AUDIO QUALITY: DIE HARD: 3.5/5
AUDIO QUALITY: DIE HARD 2: 3.5/5
AUDIO QUALITY: DIE HARD: WITH A VENGEANCE: 4/5
AUDIO QUALITY: LIVE FREE OR DIE HARD: 5/5
All films are encoded with DTS-HD Master Audio offering lossless audio compressed in a smaller space (according to some forum users, it may be true that Die Hard 2 erroneously includes only a DTS-HD HR encoding. Anyone with further information is encouraged to post here). All four soundtracks have a lively presence in the sound. The soundtrack is designed to have good ambience most of the time. Music and effects all bleed into the surrounds for the first two films, but because they are technically mono-surround films encoded in 5.1, they don’t benefit from any directional effects. The mono surround information has been encoded in two discrete channels with the information slightly out of phase so it’s given a sense of space to the sides rather than pinpoint phantom positioned between the two surrounds.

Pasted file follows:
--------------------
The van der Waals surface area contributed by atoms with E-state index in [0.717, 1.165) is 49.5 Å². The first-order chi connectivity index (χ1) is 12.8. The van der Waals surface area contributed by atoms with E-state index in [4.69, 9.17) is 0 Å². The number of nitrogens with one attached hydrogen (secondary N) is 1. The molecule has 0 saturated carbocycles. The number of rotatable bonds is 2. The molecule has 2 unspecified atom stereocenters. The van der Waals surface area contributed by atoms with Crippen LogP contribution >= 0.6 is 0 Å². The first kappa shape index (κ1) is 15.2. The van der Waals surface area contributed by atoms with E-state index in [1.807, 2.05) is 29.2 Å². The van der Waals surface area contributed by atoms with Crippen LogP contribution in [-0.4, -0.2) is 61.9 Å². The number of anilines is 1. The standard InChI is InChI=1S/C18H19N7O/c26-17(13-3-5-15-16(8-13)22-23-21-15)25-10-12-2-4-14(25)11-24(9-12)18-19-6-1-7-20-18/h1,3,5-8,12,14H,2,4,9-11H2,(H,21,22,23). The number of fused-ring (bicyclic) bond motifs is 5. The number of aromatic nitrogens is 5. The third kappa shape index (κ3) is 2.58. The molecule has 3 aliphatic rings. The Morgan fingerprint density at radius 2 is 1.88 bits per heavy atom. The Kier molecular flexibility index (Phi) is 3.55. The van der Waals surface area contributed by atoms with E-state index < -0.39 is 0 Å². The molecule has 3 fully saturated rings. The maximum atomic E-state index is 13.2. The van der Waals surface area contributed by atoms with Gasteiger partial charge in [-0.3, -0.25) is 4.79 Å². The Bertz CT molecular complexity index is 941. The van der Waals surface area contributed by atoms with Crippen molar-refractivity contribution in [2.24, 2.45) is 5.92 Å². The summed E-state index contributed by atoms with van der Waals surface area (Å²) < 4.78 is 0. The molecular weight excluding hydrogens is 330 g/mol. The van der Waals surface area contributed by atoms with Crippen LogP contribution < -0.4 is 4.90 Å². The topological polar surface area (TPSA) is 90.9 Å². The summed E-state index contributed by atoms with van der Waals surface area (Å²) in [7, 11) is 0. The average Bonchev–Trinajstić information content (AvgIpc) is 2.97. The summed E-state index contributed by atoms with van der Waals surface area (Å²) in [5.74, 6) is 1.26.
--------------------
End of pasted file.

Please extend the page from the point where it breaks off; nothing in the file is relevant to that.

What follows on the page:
On this BD, the surround level on Die Hard 2 is at the same volume as the DTS soundtrack on the DVD rather than the -3dB level on the DVD’s Dolby Digital 5.1 soundtrack option. The LFE channel is used sparingly for the first film; I could count with my fingers the number of times it was used, and when it was used, it was at a low volume. There is much more bass information in the front channels so if your speakers are set to LARGE then they’ll get a good workout, or alternatively you could route the bass to the LFE. The second film’s LFE is more frequent and powerful and the third and fourth were originally mixed with a dedicated .1 LFE channel so its use is even more effective. The LFE is used quite frequently throughout Live Free or Die Hard; most notable is the moment when the F-18 chases after John while driving the tractor trailer. The engines roar and the guns firing pulsates the LFE channel. Even all five main channels are driven to high levels of bass. Those with full range channels all around will love this soundtrack.